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Hillary Clinton: GOP on 'Spectrum of Hostility' Towards Immigrants

"They range across a spectrum of being either grudgingly welcome or hostile towards immigrants," she said.
Image: Democratic Presidential Candidate Hillary Clinton Campaigns In Iowa
IOWA CITY, IOWA - JULY 7: Former Secretary of State and presidential candidate Hillary Clinton addresses supporters at an organizational rally on July 7, 2015 at the Iowa City Public Library in Iowa City, Iowa. The campaign stop provided a few hundred supporters and campaing workers with an oppurtunity to hear from the former Sectratary of State about her platform for her run the office of President of the United States. (Photo by David Greedy/Getty Images)NIKON CORPORA / Getty Images

Hillary Clinton on Tuesday said that the GOP 2016 field is on "a spectrum of hostility" towards immigrants, accusing Republicans of failing to condemn Donald Trump immediately for his controversial comments about Mexicans.

Clinton told CNN in an interview that she is "very disappointed" in Trump's remarks, adding that the Republicans seeking the White House are "all in the same general area on immigration."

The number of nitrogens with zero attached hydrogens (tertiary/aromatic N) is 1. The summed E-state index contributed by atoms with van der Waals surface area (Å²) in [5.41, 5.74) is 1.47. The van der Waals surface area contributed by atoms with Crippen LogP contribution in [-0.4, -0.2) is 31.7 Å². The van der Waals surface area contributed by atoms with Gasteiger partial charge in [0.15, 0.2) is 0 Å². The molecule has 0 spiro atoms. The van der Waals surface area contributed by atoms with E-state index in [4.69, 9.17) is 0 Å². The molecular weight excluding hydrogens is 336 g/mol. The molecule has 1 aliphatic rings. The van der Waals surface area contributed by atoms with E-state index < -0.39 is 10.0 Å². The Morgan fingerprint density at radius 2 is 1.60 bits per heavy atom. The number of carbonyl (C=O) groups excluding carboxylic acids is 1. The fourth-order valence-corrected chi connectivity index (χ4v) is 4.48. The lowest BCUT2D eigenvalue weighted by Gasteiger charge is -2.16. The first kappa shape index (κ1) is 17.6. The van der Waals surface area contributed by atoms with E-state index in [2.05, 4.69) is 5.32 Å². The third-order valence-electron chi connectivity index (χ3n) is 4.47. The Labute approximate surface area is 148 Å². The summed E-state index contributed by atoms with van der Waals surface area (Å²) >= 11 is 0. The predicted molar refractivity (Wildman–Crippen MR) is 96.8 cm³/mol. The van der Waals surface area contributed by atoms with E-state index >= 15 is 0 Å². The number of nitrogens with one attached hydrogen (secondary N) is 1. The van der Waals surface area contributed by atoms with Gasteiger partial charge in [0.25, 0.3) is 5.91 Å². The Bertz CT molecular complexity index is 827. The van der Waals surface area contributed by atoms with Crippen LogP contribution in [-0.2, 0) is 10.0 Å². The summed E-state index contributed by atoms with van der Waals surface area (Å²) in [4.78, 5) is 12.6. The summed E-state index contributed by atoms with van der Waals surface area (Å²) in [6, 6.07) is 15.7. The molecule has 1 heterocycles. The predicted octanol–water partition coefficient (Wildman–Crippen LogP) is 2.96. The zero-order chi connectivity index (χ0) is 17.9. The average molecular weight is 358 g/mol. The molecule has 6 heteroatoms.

"They range across a spectrum of being either grudgingly welcome or hostile towards immigrants," she said, adding that none - including Jeb Bush - back a pathway to citizenship for the undocumented population.

"If he did at one time, he no longer does," she said of the former Florida governor's stance on creating such a pathway.

Responding to Clinton's comments, Bush spokesperson Emily Benavides said that Hillary Clinton "has once again changed her position on an issue for politically expedient purposes."

"After voting for the poison pill amendment that stopped immigration reform in its tracks as a Senator and saying she believed the unaccompanied minors 'should be sent back' to their home countries last year, she is now running further to the left on immigration policy than even President Obama's White House believes is legally feasible," Benavides said, adding that Bush supports "earned legal status" for undocumented immigrants who meet certain requirements.

During the interview, the 2016 Democratic frontrunner emphasized that she is "100% behind comprehensive immigration reform that includes a path to citizenship."

"I think that we know we're not going to deport 11 or 12 million people," she added. "We shouldn't be breaking up families. We shouldn't be stopping people from having the opportunity to be fully integrated legally within our country."

The interview was Clinton's first sit-down with a national television network since declaring her candidacy. More of the interview is slated to air this afternoon on CNN.